I’m new to this whole bread-making thing. Although my childhood was filled with good homemade foods, bread was not really one of the things that came out of our oven. The bread I do remember making was generally sweet (like banana bread or something) and wasn’t a regular thing in the house. I do remember one friend of mine (you know who you are) had nothing but homemade bread in her house. It tasted so good and fresh. We all loved it. Her house smelled amazing, too. Fresh baked bread with a hint of kitty litter and laundry… interesting memories. Anyway, I have distinct memories of her mother kneading bread dough like it was just second nature.
Anyway, I’ve had my challenges with sourdough. I’ve made lovely loaves with the addition of commercial yeast, but I ultimately don’t want to do that- I want all of the benefits of real, fermented, healthy bread. Otherwise, I honestly think it’d be better to go without it. Anyway, with the exception of this no-knead sourdough I did, the rest have been flops. They’ve come out super dense or have flattened- so much that it’s pointless to make a sandwich- it looked more like biscotti. I would have just gone completely with the no-knead recipe, but I realized that I really wanted bread that was like the stuff we bought from our local sourdough bakery- hearty and a bit more fluffy and versatile. I also wanted something I could build on so that I can make a variety of breads and develop our own favorites. I was getting discouraged. The other day I took a two week old loaf out of the fridge and threw it on the floor with a big THUD. Jeff looked at me, puzzled by my behavior, and asked what the heck I was doing. I told him I was just wasting money at that point, making silly loaves of bread that we wouldn’t even eat. I complained about my inability to make something that’s supposed to be so basic and simple. He said "You know, I’m willing to invest a little in you so that you can develop this skill. I don’t care if it costs us a little at first. Don’t be discouraged." Amazing. Can I just say how much I love this man? It’s a good thing he said what he did, because the next loaf I made turned out perfectly.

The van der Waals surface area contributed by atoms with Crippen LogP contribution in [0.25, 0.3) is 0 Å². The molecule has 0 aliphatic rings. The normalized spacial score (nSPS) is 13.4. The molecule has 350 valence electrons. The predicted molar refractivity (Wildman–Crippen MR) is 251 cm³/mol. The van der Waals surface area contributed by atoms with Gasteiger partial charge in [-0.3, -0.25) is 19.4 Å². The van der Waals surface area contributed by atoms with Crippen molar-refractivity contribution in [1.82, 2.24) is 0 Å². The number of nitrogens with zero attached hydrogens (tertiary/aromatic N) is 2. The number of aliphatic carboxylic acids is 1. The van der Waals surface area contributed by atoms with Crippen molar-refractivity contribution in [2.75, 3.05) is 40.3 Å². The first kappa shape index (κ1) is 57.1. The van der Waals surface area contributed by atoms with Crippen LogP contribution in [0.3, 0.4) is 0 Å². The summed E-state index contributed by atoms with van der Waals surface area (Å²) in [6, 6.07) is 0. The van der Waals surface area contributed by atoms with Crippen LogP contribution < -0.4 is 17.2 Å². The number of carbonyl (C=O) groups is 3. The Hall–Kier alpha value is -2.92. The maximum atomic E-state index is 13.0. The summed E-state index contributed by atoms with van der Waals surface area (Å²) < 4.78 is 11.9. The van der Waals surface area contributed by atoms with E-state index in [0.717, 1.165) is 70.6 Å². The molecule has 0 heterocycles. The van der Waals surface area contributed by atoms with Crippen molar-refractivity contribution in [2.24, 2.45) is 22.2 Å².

A few things were different. I really proofed my starter this time, to make sure it was super active (this basically just means that I fed my starter culture with flour and water and let it sit at room temperature until it got really really bubbly). I also switched up my flour and used just the starter and some unbleached all-purpose flour. I figure I can play with different flours/blends when I get better at doing the basic loaf. I also found a recipe that said to let it rise for only four hours at first (not the whole night like every other recipe I’d seen), and then to put the loaf in the fridge until a couple of hours before baking. I tried this and the rise was perfect. I honestly think that some of the problem was that the loaf had over-risen and deflated. This recipe also said to spray water inside the oven to create steam to help with the rise. Of course, I also had just received words of encouragement- perhaps that was the ticket. Anyway, who’d have thought it’d be such a science?
I suppose there’s a little extra work in it, but it’s still extremely simple to do. I have visions of myself in the near future not even using a recipe- just making bread each week for our family. I can see myself just knowing when the dough is right, when the rise is right… just knowing. It’s like that with so many other things I’ve started in the past- why not with this? Anyway. My journey with sourdough continues- and now I’m armed with a bit more humility and little more determination. The other thing I’m excited about is teaching my kids how to make bread. Hopefully when they go off on their own, they’ll just know how to make this basic, nourishing food for themselves (even knowing how to make their own sourdough starter straight from the air where they live!).
Bonus: I thought I’d just share a meal we had this week. It was a treat- our friend who lives downstairs had a big hunk of salmon that he didn’t know what to do with- he doesn’t cook much. He asked for our help and a shared meal in exchange. We happily obliged. We don’t get to eat much fish these days. The good stuff is expensive, and the industry is pretty horrible. It’s a special thing, that’s for sure. Anyway, here’s what we did:
Savory polenta (cooked with homemade stock and herbs, well seasoned and buttered, with a little goat milk feta stirred in at the end) topped with a barely-seared piece of salmon, sauteed mushrooms and onions, and a lemony-butter sauce with fresh chives from the garden. Side of local baby greens. Perfection, and so easy and fast to make.